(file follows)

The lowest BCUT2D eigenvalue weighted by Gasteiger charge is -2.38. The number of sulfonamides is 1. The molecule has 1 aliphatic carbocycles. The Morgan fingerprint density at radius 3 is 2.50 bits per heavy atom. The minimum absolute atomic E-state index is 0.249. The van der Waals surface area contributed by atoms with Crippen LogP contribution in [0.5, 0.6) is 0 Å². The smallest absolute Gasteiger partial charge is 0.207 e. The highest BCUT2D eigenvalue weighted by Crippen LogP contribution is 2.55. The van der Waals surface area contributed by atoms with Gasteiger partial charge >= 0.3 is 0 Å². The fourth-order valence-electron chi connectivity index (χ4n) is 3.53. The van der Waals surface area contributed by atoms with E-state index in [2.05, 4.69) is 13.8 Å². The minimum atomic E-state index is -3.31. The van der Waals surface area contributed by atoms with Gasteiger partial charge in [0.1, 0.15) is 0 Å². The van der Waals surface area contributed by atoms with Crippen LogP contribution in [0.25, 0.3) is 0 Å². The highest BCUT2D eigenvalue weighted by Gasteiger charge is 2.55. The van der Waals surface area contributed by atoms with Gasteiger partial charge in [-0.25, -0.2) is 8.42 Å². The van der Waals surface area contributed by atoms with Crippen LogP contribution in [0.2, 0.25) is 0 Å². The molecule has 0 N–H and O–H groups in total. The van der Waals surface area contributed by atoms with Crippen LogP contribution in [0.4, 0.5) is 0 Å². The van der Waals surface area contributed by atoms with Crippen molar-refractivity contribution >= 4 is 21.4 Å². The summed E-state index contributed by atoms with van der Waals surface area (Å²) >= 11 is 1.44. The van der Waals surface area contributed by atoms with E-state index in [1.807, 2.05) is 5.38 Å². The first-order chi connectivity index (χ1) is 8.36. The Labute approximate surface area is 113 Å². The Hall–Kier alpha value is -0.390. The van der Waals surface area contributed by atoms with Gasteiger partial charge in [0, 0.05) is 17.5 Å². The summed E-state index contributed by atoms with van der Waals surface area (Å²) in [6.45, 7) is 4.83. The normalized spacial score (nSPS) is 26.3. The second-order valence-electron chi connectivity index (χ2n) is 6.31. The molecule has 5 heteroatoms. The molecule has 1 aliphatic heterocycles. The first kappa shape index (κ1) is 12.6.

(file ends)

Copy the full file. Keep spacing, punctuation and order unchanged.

The lowest BCUT2D eigenvalue weighted by Gasteiger charge is -2.38. The number of sulfonamides is 1. The molecule has 1 aliphatic carbocycles. The Morgan fingerprint density at radius 3 is 2.50 bits per heavy atom. The minimum absolute atomic E-state index is 0.249. The van der Waals surface area contributed by atoms with Crippen LogP contribution in [0.5, 0.6) is 0 Å². The smallest absolute Gasteiger partial charge is 0.207 e. The highest BCUT2D eigenvalue weighted by Crippen LogP contribution is 2.55. The van der Waals surface area contributed by atoms with Gasteiger partial charge >= 0.3 is 0 Å². The fourth-order valence-electron chi connectivity index (χ4n) is 3.53. The van der Waals surface area contributed by atoms with E-state index in [2.05, 4.69) is 13.8 Å². The minimum atomic E-state index is -3.31. The van der Waals surface area contributed by atoms with Gasteiger partial charge in [0.1, 0.15) is 0 Å². The van der Waals surface area contributed by atoms with Crippen LogP contribution in [0.25, 0.3) is 0 Å². The highest BCUT2D eigenvalue weighted by Gasteiger charge is 2.55. The van der Waals surface area contributed by atoms with Gasteiger partial charge in [-0.25, -0.2) is 8.42 Å². The van der Waals surface area contributed by atoms with Crippen LogP contribution in [0.2, 0.25) is 0 Å². The molecule has 0 N–H and O–H groups in total. The van der Waals surface area contributed by atoms with Crippen LogP contribution in [0.4, 0.5) is 0 Å². The van der Waals surface area contributed by atoms with Crippen molar-refractivity contribution >= 4 is 21.4 Å². The summed E-state index contributed by atoms with van der Waals surface area (Å²) >= 11 is 1.44. The van der Waals surface area contributed by atoms with E-state index in [1.807, 2.05) is 5.38 Å². The first-order chi connectivity index (χ1) is 8.36. The Labute approximate surface area is 113 Å². The Hall–Kier alpha value is -0.390. The van der Waals surface area contributed by atoms with Gasteiger partial charge in [0, 0.05) is 17.5 Å². The summed E-state index contributed by atoms with van der Waals surface area (Å²) in [6.45, 7) is 4.83. The normalized spacial score (nSPS) is 26.3. The second-order valence-electron chi connectivity index (χ2n) is 6.31. The molecule has 5 heteroatoms. The molecule has 1 aliphatic heterocycles. The first kappa shape index (κ1) is 12.6.